In the world of finance, brokering, taxes and cold hard cash, it’s difficult not to be overwhelmed by what appears to be a predominantly male world. Indeed, even in popular culture, films such as Wall Street and The Wolf of Wall Street portray banking and, in particular, brokering as exclusively muscular affairs with nary a woman in sight.
Flailing testosterone around the room like they had just invented a new sport called testosterone ping pong, these overly aggressive “go-getters” are the reason that women feel excluded in the workplace.
This boy’s club mentality has driven a feeling that women are being ostracised at their work, which online journal Women’s Agenda has described as being “worse than harassment”.
But after the recession caused a rupture within the finance sector, that risk-taking, testosterone-fuelled culture was suddenly less appealing. It’s led to a broadening of all forms of finance, whether you’re working in taxation, brokering or banking, and far less gender bias.
The draw of femininity to finance
What are thought, traditionally, to be more feminine traits (compassion, kindness, empathy) are increasingly being deemed valuable in the finance industry.
This shifting landscape has led to a number of employers changing their methods of recruitment.
Tax recruitment firm Pure Search, for instance, recently reported that they had recruited for more than 49 companies within the past year, showing that many employers prefer to go through a middleman than wade through CVs themselves.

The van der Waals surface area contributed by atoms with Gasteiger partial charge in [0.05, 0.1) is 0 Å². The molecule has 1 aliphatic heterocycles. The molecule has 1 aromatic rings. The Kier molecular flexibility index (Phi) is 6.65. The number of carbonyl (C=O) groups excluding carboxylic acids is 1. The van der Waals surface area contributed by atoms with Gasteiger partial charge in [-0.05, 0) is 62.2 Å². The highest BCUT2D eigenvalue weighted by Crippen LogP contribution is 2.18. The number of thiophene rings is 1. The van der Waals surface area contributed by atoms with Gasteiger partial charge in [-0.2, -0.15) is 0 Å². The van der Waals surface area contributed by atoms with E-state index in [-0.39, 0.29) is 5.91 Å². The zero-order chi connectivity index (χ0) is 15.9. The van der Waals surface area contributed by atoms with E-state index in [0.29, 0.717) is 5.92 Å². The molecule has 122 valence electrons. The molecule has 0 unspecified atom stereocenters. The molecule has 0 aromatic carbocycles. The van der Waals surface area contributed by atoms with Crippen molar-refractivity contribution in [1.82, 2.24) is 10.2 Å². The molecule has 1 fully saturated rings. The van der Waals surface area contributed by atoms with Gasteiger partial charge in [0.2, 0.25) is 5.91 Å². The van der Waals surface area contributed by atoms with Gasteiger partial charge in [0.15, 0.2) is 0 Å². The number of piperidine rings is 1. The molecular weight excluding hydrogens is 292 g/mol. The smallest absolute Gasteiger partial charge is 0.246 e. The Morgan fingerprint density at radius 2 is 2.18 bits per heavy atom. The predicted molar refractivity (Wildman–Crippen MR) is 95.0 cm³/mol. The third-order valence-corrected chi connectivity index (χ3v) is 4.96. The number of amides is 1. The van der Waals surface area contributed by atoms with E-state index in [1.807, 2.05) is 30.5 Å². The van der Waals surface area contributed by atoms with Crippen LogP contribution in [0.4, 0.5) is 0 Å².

It also means that employers can’t discriminate on the basis of gender if they are being paired up with an prospective employee from an outside source.
Whether you’re male or female, employers still expect you to make a major impact in your position. While that macho nonsense might be dying like the dodo, anyone in a professional position has to utilise authority and assertiveness in order to succeed.
What employers love to see is a worker who can deliver results fast. This is especially true in the finance industry, where the stabilising economy still demands sharp thinking and quick results.
Slowly chipping at the glass ceiling
It would be nice to think that the finance industry was above the glass ceiling, but, according to national newspaper The Guardian, women hold only 14 per cent of board seats and two per cent of CEO positions in major banking firms.
The banking sector is waking up to this reality, and some firms, such as Barclays, have even employed a global head of gender to stop the scales tipping, once again, into the realms of male domination.
It’s tempting to lose all sense of self in a finance environment, falling into the bear pit portrayed in The Wolf of Wall Street. No matter what field you’re in, the most satisfying way to get results is to be yourself, whether you’re male or female.